Did you stop too short with this premise? Could the Founders also not have foreseen that our population growth would produce the "urbanization" and "suburbanization" of our large population centers?

The people in these communities-within-communities need healthcare too, but too frequently their only access to it is in the city centers. Urban and suburban neighborhoods don't typically have the healthcare facilities found in cities.

The point being transportation. If you propose that the 9th would encompass a right of healthcare, would it also include a right of transportation to it?

Of course, because I don't want to be forced to pay for someone else's healthcare, many will say I am so heartless as to want to deny life-saving, or even life-enhancing healthcare to someone...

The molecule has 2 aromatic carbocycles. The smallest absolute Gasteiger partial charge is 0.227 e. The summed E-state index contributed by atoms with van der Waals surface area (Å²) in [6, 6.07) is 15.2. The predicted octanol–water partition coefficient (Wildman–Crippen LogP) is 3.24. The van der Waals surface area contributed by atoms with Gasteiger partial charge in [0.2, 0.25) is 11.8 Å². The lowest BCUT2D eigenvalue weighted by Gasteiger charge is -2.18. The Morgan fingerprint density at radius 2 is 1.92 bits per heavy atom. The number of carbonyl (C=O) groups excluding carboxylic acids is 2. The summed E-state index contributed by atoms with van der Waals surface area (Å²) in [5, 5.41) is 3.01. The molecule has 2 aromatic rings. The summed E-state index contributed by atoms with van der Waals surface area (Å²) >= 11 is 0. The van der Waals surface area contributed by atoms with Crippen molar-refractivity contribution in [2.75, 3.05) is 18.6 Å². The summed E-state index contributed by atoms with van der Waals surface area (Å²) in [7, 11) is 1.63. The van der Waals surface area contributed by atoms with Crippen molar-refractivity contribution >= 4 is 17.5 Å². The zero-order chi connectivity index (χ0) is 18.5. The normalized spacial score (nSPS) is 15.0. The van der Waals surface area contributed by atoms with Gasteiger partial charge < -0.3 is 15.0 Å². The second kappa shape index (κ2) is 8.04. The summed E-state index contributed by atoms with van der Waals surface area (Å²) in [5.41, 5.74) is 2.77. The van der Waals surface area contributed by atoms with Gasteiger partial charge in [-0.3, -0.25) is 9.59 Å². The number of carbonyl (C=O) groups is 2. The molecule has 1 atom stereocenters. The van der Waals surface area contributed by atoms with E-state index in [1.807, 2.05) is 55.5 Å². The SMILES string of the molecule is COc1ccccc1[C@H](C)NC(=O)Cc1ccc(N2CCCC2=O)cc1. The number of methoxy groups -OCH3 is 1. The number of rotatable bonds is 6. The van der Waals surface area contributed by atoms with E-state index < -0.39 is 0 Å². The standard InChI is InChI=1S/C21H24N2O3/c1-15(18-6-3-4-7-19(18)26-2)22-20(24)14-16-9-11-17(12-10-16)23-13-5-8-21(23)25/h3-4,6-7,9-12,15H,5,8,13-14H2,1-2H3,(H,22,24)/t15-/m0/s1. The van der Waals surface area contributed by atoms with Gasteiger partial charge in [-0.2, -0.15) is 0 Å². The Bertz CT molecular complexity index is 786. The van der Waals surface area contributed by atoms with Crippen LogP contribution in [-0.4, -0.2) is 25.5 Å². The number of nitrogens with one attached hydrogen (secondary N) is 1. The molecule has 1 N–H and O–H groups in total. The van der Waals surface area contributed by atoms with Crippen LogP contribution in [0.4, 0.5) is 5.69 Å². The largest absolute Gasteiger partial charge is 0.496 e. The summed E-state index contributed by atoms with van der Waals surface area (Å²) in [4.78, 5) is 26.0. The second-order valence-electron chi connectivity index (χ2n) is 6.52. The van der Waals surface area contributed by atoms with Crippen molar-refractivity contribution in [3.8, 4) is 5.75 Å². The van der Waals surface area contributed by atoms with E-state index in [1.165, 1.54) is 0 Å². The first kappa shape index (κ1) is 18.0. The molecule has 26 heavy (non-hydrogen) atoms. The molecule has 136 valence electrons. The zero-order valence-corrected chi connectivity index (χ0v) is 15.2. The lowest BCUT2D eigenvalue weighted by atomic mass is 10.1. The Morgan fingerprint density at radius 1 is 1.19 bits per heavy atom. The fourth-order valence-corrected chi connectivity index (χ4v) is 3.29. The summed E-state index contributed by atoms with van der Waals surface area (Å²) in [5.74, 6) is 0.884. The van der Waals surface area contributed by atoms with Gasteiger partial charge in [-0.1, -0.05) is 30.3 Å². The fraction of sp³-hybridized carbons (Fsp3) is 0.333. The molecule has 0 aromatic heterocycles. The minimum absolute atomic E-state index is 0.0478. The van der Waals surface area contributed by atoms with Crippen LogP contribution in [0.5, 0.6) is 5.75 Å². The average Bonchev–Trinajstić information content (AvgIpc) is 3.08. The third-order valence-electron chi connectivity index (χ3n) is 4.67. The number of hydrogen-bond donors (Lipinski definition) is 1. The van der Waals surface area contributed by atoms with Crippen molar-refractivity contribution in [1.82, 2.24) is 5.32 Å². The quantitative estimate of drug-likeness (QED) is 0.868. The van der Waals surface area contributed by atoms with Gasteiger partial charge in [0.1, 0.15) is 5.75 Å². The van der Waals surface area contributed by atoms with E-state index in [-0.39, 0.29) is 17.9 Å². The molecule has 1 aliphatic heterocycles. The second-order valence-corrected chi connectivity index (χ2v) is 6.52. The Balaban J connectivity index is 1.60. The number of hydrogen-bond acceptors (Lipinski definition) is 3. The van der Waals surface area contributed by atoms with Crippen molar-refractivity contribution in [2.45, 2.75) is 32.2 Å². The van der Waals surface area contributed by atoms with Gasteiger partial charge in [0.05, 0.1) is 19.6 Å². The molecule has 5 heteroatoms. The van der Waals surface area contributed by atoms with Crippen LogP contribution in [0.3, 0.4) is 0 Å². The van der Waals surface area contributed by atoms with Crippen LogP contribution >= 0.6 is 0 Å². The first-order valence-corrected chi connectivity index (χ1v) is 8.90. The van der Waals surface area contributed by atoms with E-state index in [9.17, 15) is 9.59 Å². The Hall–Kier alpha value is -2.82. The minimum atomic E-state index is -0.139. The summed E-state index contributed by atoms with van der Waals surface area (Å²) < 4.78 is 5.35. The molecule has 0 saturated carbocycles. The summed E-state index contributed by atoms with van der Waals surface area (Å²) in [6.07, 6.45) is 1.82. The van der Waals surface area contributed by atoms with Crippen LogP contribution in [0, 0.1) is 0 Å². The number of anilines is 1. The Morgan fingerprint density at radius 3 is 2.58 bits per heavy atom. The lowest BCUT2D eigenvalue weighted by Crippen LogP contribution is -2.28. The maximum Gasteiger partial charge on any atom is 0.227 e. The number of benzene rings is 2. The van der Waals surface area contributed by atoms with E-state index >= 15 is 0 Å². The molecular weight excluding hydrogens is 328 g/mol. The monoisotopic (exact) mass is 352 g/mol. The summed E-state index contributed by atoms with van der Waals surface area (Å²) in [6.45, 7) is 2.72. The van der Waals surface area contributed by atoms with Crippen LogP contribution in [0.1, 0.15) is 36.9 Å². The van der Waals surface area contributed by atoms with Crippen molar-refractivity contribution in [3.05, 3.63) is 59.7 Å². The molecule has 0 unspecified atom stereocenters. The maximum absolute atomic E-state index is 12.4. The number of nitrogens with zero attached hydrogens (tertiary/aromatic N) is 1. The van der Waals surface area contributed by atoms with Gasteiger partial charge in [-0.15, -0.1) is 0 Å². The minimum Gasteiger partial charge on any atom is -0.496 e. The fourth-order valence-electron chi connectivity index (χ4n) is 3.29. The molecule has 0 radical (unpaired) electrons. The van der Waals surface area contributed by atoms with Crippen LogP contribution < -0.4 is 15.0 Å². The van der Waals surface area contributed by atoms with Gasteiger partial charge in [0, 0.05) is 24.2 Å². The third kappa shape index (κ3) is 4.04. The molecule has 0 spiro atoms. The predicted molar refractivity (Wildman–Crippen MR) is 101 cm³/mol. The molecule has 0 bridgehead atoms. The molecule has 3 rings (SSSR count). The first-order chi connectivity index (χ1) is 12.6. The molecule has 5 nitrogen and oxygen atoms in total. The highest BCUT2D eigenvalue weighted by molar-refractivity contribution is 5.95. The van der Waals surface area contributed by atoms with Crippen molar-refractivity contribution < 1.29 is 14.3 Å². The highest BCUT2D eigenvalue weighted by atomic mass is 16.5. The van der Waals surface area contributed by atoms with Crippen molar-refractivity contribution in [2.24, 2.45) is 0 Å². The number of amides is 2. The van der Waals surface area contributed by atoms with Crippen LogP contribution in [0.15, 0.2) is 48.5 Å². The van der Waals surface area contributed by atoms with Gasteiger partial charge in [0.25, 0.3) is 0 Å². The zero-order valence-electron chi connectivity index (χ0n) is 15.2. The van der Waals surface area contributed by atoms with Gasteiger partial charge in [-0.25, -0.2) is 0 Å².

But where do rights start or stop. Connecticut Rep. DeLauro has introduced a bill to have a government assistance program pay for disposable diapers because they are a "medical necessity" for healthy babies - would the next step be to include disposable diapers in healthcare coverage - thus affording them the aura of a right protected by the 9th?

I agree with you presentation and explanation of the 9th, but not your proposed interpretation of its application to healthcare.


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HSchneider 5 years ago from Parsippany, New Jersey Author

It is indeed a very scary situation, MobyWho. I pray it does not transpire and our leaders return to sanity and humanity. Thank you very much for your comments and support.

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HSchneider 5 years ago from Parsippany, New Jersey Author